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“Mom, on Saturday, can I have some friends over for a pumpkin-carving party and then watch scary movies in the basement?” Audrey asked.

“Sure,” I said.

Like I’m going to say “no” to my teenager spending a Saturday night at home, instead of roaming the streets.

I filled Thomas in on the plan. “So, we’ve got five days to get ready for the party.”

“What do you mean ‘we’?”

“Are you kidding? It’s the weekend before Halloween, and we’ve got a household of victims. We’re totally taking advantage of this.”

“Again, with the ‘we’.”

“Tell ya what, I’ll work out the details and you can be the muscle.”

“Fine.”

I brainstormed, made lists and spent hours on The Pinterest researching DIY projects, which I never ended up doing.

On Saturday morning, I turned off the water in the girls’ bathroom and taped a sign to the door, “Bathroom currently Out of Service.”

“Mom, what’s up with our bathroom?” Audrey asked.

“It’s broken,” I said, nonchalantly. “Dad’s gonna fix it.”

“What about the party tonight?”

“It should be working by then.”

“Thanks,” she said. “I’m running to the store to get snacks.”

“Okie dokie.”

Audrey left, and the staging commenced. Mr. Muscles wasn’t super excited about helping. Apparently, scaring kids isn’t very nice.

“What’s all this?” Thomas pointed to the props I’d dragged into the bathroom.

“Well,” I said, “I’ve made a ‘body’ by sewing a pair of jeans to a flannel shirt and filling it with a bunch of sheets to make it look real.”

“Watch the brilliance in action,” I shoved a broom stick down the neck of the shirt, through one jean leg, and into the bathtub drain to keep the ‘body’ upright. I put double-sided Velcro on the back of the shirt sleeves and attached them to the shower wall. “Now it looks like it’s gonna grab ya.”

I held up a terrifying bunny mascot-sized head, “And the piece de resistance,” I positioned the head on the broomstick, and stuck a name tag to the shirt. “And voila.”

“How’s that scary?” Thomas asked.

“OK, check it out,” I placed a Bluetooth speaker in the tub. “I spent a lot of time recording myself making squeaky noises on the floor of the tub with my sneakers, and I also recorded myself breathing heavily.”

“OK.”

“When the first kid goes to the bathroom, I’m going to use the remote control to play the sounds through the speakers and when they pull back the shower curtain to investigate, the bunny-person will scare ’em to death. Isn’t that great?”

“I guess so.”

“You don’t think it’s scary?”

“I mean — ”“Dude, it’s totally ‘Fatal Attraction.’”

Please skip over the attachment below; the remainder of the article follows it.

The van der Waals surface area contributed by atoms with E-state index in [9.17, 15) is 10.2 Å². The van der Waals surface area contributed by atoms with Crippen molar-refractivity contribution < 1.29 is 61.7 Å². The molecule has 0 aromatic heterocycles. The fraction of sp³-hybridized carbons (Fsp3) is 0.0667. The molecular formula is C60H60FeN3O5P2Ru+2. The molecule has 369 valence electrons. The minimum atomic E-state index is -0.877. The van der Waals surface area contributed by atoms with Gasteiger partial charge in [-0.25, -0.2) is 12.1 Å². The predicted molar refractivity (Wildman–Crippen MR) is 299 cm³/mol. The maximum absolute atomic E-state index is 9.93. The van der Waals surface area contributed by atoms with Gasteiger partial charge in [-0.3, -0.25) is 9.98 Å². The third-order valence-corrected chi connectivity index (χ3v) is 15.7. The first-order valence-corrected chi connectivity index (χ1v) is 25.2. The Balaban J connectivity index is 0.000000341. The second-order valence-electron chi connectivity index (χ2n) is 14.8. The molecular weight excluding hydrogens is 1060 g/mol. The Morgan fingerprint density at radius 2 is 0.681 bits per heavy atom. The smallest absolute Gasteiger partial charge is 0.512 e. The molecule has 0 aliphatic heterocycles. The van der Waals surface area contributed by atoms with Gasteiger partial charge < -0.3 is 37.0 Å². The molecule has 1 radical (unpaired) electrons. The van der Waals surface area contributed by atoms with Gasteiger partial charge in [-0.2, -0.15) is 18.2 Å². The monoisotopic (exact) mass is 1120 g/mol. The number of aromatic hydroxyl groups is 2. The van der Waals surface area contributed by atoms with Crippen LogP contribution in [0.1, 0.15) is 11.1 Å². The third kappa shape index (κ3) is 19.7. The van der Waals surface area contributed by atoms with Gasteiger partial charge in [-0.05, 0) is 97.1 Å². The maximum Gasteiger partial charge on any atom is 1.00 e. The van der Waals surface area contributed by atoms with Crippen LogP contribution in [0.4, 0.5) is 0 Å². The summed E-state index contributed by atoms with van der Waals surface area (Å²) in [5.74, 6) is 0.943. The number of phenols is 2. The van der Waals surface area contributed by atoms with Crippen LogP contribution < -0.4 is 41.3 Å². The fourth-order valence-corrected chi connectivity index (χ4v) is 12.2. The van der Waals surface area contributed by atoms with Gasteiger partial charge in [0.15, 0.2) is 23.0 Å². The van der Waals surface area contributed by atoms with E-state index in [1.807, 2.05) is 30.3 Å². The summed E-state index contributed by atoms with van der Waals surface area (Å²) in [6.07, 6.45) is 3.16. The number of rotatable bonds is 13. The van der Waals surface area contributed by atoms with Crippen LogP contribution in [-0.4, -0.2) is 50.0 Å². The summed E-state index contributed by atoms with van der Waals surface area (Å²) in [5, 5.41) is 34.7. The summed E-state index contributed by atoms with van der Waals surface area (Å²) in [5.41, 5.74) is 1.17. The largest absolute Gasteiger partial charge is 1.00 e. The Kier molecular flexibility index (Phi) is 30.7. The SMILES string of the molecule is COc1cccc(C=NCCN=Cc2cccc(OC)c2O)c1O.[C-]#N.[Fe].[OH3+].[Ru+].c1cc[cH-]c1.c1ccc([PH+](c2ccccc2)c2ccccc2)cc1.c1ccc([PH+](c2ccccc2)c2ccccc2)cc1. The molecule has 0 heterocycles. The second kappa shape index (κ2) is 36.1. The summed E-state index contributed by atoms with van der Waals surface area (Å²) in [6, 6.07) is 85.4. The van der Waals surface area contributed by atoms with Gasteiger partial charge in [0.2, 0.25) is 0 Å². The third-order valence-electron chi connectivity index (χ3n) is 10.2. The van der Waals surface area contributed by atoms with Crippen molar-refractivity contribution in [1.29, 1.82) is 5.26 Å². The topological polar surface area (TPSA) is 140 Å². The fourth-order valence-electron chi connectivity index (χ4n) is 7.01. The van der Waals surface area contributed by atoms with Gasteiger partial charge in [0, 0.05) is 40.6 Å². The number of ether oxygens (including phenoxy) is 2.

“You lost me,” Thomas said.

“Alright, so you know how there’s a dead rabbit in the movie ‘Fatal Attraction?’”

“Yeah.”“Well, this,” I pointed to the nametag, “is Meryl. Cuz you know how Meryl Streep was supposed to be dead in the bathtub in the movie, but she wasn’t, and she catapulted out of the water to kill Michael Douglas?”

“Yeah, what does that have to do with the rabbit being in the tub?”

“Dude, don’t you remember that Meryl boiled the rabbit?”

“It still doesn’t make sense.”

“It’s art,” I sighed. “I can’t help it if you don’t understand.”

“You’re hurting my head,” he said.

Even though Thomas couldn’t see the magic, I knew it would be a night to remember.

The party was in full swing, and I let everyone know the bathroom was good to go, and then I waited for the victim. I insisted Thomas stay, but he got impatient and went to bed.

Finally, Audrey’s BFF, Shae came up from the basement. “Hi, Krista!”

“Gotta use the bathroom?”

“Yeah.”

“Audrey’s is clean.”

“Thanks.”

I heard the bathroom door close, I counted to five, and then pushed ‘play’ on the remote control. I waited for the screams, but they never came. Instead, Shae barreled down the stairs and grabbed my arm. “Krista! There’s something wrong in the bathroom! You gotta come upstairs!”

“Settle down,” I said. “There’s nothing wrong. Just go pee.”

“No really,” she pulled me from my chair.

“Fine.”

Well ... time to improvise.

Shae stood outside the bathroom door. “I heard a really weird noise.”

I pretended to listen. “I don’t hear anything.”

“It was over by the tub.”

I stepped next to the tub and shrugged. “Still don’t hear anything. Come show me.”

“Uh, uh,” she said.

“There’s nothing to be afraid of.”

“Uh, uh.”

“Look,” I pulled back the shower curtain and Shae screamed.

Inside, I laughed so hard, then I felt a hand grasp my shoulder. I turned to find myself face-to-face with the now alive Meryl the Bunny.

I screamed and grabbed the closest thing I could find ... the plunger. My fight instinct kicked in. I swung, and Meryl yelled. I kept swinging.

The firemen said they’d never seen a human-sized bunny pummeled by a plunger.

I don’t think Thomas will try to out prank the prankster again.

Krista Vance is a former Champaign resident. While she now calls northern Colorado home, she spent five wonderful years in Champaign and misses great friends, corn and big-sky sunsets.